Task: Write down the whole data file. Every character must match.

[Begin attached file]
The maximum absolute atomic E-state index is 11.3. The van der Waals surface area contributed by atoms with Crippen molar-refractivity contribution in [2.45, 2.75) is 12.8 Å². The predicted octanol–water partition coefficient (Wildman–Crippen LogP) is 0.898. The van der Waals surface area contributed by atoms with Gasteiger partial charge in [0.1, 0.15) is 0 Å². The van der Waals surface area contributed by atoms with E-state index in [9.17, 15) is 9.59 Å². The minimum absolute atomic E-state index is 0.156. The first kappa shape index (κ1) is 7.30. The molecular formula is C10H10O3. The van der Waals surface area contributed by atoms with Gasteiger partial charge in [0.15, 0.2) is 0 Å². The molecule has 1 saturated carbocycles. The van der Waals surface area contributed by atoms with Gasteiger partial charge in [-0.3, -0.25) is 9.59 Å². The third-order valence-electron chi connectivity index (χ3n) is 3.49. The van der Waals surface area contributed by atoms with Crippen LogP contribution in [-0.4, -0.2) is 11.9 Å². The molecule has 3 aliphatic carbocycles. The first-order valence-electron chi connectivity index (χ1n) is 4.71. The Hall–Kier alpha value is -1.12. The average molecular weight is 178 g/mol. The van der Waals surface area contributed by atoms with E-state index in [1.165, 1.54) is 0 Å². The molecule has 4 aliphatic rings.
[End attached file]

The maximum absolute atomic E-state index is 11.3. The van der Waals surface area contributed by atoms with Crippen molar-refractivity contribution in [2.45, 2.75) is 12.8 Å². The predicted octanol–water partition coefficient (Wildman–Crippen LogP) is 0.898. The van der Waals surface area contributed by atoms with Gasteiger partial charge in [0.1, 0.15) is 0 Å². The van der Waals surface area contributed by atoms with E-state index in [9.17, 15) is 9.59 Å². The minimum absolute atomic E-state index is 0.156. The first kappa shape index (κ1) is 7.30. The molecular formula is C10H10O3. The van der Waals surface area contributed by atoms with Gasteiger partial charge in [0.15, 0.2) is 0 Å². The molecule has 1 saturated carbocycles. The van der Waals surface area contributed by atoms with Gasteiger partial charge in [-0.3, -0.25) is 9.59 Å². The third-order valence-electron chi connectivity index (χ3n) is 3.49. The van der Waals surface area contributed by atoms with Crippen LogP contribution in [-0.4, -0.2) is 11.9 Å². The molecule has 3 aliphatic carbocycles. The first-order valence-electron chi connectivity index (χ1n) is 4.71. The Hall–Kier alpha value is -1.12. The average molecular weight is 178 g/mol. The van der Waals surface area contributed by atoms with E-state index in [1.165, 1.54) is 0 Å². The molecule has 4 aliphatic rings.